Media

05 Aug

INSTI HIV test available at Pharmacy BC locations

August 5th, 2016

Earlier this summer, the royal family’s very own Prince Harry shared images of himself having the INSTI HIV test performed on him, that was broadcast on social media live on The Royal Family‘s Facebook page.

Following in the footsteps of his late mother, he has taken a stand in the fight against AIDS and HIV, saying that he publicly received the test in order to reduce the stigma that surrounds getting tested, and to promote the idea that everyone should get tested in order to stop the spread of the virus. 

It’s within this context that we are so pleased to say that we have received the evaluation for our ‘Pilot Pharmacy Point of Care HIV Testing’, and we are thrilled with the results! Across all four participating pharmacies it was found that the provision of point of care HIV testing is feasible in the long term, while providing real value to patients. Enabling our pharmacies to perform the rapid INSTI test in-pharmacy has proven to be an effective means to promote ever-greater HIV testing within our communities, lending momentum to the fight against AIDS/HIV. 

If our pilot program and its success tells us anything, it’s that greater access and availability of HIV tests will result in more testing – which means more people being enabled to take control of their health, and to stop the spread. So it’s with great pleasure that we applaud bioLytical’s breakthrough with the European Union – their INSTI HIV Self Test has been approved for over the counter sale across Europe, and will be available in stores later this year. The test can be administered by the patient themselves, and provides accurate results in less than a minute using a simple finger prick. This is a major blow to AIDS/HIV, and will inspire ever-greater rates of testing across Europe.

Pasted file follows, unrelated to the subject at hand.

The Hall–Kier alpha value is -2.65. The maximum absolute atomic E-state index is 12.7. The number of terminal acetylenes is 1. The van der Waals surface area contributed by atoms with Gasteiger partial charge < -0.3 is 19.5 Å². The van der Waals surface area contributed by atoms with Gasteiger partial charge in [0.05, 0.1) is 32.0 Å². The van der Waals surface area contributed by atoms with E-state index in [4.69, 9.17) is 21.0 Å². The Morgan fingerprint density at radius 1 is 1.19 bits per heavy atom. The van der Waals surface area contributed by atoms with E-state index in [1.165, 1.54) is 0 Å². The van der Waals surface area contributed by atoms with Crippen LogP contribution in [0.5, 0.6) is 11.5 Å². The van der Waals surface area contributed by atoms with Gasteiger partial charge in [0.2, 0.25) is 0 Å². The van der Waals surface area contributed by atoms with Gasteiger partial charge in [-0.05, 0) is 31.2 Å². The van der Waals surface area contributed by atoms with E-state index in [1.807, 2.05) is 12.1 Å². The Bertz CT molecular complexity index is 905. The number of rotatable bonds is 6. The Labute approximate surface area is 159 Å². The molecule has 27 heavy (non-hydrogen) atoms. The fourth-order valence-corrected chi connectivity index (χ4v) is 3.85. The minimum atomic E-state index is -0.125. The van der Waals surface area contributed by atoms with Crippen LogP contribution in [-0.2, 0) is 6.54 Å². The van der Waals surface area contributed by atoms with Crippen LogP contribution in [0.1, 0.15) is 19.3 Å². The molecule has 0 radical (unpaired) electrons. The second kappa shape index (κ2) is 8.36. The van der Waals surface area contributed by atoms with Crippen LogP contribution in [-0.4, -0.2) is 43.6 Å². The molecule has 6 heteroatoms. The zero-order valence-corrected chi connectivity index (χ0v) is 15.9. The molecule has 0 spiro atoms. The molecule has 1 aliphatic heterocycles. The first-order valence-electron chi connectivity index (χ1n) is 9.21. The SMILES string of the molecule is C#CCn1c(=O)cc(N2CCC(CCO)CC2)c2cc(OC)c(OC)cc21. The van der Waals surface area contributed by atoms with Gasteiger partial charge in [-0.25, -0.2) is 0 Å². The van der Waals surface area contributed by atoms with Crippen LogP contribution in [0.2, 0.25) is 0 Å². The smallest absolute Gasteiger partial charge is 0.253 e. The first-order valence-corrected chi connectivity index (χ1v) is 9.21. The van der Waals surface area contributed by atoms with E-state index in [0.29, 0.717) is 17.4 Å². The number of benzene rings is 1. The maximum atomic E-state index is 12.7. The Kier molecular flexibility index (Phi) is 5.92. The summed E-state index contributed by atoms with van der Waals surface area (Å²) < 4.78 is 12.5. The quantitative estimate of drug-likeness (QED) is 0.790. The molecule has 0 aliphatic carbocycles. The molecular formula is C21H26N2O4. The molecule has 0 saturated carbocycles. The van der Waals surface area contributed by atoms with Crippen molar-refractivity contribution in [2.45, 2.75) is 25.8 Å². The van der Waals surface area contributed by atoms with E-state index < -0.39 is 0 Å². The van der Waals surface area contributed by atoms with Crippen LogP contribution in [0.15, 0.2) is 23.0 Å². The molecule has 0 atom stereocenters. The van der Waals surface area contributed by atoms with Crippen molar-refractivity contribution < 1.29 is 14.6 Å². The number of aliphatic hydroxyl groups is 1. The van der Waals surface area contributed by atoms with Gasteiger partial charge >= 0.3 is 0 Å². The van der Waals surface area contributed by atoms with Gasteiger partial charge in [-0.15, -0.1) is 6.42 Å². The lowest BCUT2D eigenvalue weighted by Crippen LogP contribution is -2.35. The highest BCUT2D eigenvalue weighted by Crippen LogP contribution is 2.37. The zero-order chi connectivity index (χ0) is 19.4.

PharmacyBC/The Medicine Shoppe is committed to improving and supporting our communities and their health. That is why we have rolled out several innovative service programs, such as: ‘Pharmacy with Care’, where we provide a suite of medication services provided by professional nurses; HealthTab, which enables you to complete a number of routine health tests – such as blood glucose tests – right in our pharmacies and allows you to access your results on a mobile device; and our INSTI rapid HIV tests. For more information about these programs and our other services, please visit our website at: http://www.pharmacybc.com

bioLytical’s mission is to improve the quality of people’s lives by providing innovative solutions for infectious disease diagnosis, the first step in the linkage of patients to appropriate care and treatment. bioLytical’s vision is to be a global leader in the research, development and commercialization of rapid, point-of-care in vitro medical diagnostic devices. Biolytical pursue’s novel ways of engaging with diverse healthcare systems to maximize access to  innovative technology platform and products. To learn more about bioLytical, their products and services, please see their website at: http://www.biolytical.com/

28 Nov

CTV: Canadian pharmacies testing do-it-yourself blood test kiosks

November 28th, 2015

Several pharmacies in Canada, including Pharmacybc.com have begun installing do-it-yourself blood testing kiosks to help patients quickly check up on their health using just a tiny amount of blood. But not everyone thinks the testing systems are a good idea.

Ten pharmacies in British Columbia are now offering one blood testing system called HealthTab, which was developed by a pair of brothers from Vancouver.

After a pharmacist collects a few drops of blood from a finger prick, the sample is placed in a HealthTab machine which can then measure up to 21 key health markers, including cholesterol, triglycerides, kidney and liver function, blood sugar and more.